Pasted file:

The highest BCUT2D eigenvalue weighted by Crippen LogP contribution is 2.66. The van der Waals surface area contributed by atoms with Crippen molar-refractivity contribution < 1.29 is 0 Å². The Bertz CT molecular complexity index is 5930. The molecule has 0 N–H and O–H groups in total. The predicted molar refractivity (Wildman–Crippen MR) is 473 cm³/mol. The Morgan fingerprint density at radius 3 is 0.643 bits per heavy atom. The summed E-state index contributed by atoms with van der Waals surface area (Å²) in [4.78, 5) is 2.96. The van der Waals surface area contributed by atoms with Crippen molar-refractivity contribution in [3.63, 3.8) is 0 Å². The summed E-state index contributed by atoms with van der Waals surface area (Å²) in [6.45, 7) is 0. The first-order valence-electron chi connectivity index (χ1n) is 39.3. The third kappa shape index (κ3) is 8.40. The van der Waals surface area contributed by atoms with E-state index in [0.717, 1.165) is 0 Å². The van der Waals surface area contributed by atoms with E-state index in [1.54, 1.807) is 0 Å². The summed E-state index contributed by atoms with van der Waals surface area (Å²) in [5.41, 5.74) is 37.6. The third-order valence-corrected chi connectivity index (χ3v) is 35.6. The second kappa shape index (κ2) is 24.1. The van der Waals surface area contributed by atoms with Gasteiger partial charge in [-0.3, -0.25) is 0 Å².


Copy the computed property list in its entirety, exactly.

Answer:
The highest BCUT2D eigenvalue weighted by Crippen LogP contribution is 2.66. The van der Waals surface area contributed by atoms with Crippen molar-refractivity contribution < 1.29 is 0 Å². The Bertz CT molecular complexity index is 5930. The molecule has 0 N–H and O–H groups in total. The predicted molar refractivity (Wildman–Crippen MR) is 473 cm³/mol. The Morgan fingerprint density at radius 3 is 0.643 bits per heavy atom. The summed E-state index contributed by atoms with van der Waals surface area (Å²) in [4.78, 5) is 2.96. The van der Waals surface area contributed by atoms with Crippen molar-refractivity contribution in [3.63, 3.8) is 0 Å². The summed E-state index contributed by atoms with van der Waals surface area (Å²) in [6.45, 7) is 0. The first-order valence-electron chi connectivity index (χ1n) is 39.3. The third kappa shape index (κ3) is 8.40. The van der Waals surface area contributed by atoms with E-state index in [0.717, 1.165) is 0 Å². The van der Waals surface area contributed by atoms with E-state index in [1.54, 1.807) is 0 Å². The summed E-state index contributed by atoms with van der Waals surface area (Å²) in [5.41, 5.74) is 37.6. The third-order valence-corrected chi connectivity index (χ3v) is 35.6. The second kappa shape index (κ2) is 24.1. The van der Waals surface area contributed by atoms with Gasteiger partial charge in [-0.3, -0.25) is 0 Å².